The Executive Order relies on a multi-prong approach to orchestrate the actions and interactions of the subject agencies. It is made up of a dozen individual sections, including sections:
– Directing the Department of Homeland Security (DHS), the Attorney General (AG) and the Office of the Director of National Intelligence (DNI) to work together to create a “Cybersecurity Information Sharing” program, under which these agencies will issue unclassified reports regarding specific threats and, where necessary, issue classified reports to authorized critical infrastructure entities; to expand the Enhanced Cybersecurity Services Program for voluntary information sharing among participating critical infrastructure entities and their private sector security providers; and to expedite the processing of security clearances for certain personnel of critical infrastructure entities.
– Directing federal agencies carrying out the President’s directives under the Executive Order to “ensure that privacy and civil liberties protections are incorporated into such activities”; to consider reports, issued by the DHS Privacy Officer and the DHS Officer for Civil Rights and Civil Liberties, regarding the risks to privacy and civil liberties from the agencies’ actions; and to protect information submitted by private entities “to the fullest extent permitted by law.”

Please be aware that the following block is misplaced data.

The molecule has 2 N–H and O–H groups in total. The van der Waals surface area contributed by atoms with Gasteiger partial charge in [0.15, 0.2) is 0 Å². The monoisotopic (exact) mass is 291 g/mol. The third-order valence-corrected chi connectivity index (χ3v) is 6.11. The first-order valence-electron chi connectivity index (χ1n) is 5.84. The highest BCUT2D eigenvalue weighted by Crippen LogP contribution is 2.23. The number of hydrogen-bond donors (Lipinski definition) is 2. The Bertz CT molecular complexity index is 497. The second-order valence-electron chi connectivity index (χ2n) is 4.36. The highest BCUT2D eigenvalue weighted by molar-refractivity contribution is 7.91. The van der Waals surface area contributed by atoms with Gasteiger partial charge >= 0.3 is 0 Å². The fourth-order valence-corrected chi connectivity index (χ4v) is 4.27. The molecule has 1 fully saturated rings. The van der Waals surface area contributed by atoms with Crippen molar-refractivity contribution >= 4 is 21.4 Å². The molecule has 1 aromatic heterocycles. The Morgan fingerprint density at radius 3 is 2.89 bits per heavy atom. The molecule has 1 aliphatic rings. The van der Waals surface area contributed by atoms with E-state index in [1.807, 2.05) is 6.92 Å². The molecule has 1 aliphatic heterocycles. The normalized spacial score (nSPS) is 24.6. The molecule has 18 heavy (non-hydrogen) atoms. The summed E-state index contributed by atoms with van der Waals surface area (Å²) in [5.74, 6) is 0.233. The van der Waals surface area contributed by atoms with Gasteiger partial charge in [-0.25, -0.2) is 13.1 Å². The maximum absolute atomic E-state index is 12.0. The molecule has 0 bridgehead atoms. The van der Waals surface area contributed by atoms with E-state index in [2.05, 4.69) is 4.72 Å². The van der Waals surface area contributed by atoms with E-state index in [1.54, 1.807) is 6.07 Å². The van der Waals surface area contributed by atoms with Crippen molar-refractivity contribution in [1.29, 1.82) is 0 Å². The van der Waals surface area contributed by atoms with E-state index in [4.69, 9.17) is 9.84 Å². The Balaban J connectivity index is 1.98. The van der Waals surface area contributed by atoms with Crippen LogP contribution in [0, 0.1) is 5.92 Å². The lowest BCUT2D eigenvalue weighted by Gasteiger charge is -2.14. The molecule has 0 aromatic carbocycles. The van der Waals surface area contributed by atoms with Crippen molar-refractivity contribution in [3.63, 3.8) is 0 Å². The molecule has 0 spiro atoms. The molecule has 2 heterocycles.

– Directing the National Institute of Standards and Technology (NIST) and the Secretary of Commerce to develop a “Baseline Framework,” or “Cybersecurity Framework,” for the reduction of risks to critical infrastructure; to incorporate standards and procedures into the framework that are voluntary, proven, cost-effective, measurable, technology-neutral, adaptable to a competitive market, and applicable across sectors; to address impacts of the framework on business confidentiality, individual privacy, and civil liberties; to engage in a “Consultative Process” with other federal agencies and the public in the development of “preliminary” and “final” versions of the framework; and to update the framework as needed.
– Directing DHS and “Sector-Specific Agencies” (SSA) to establish a “Voluntary Critical Infrastructure Cybersecurity Program,” under which the owners and operators of critical infrastructure and “any other interested entities” are encouraged to adopt the Cybersecurity Framework; to coordinate establishment of incentives for participation in the program; and to report to the President regarding the benefits and effectiveness of such incentives, along with any legislation that may be required for such incentives.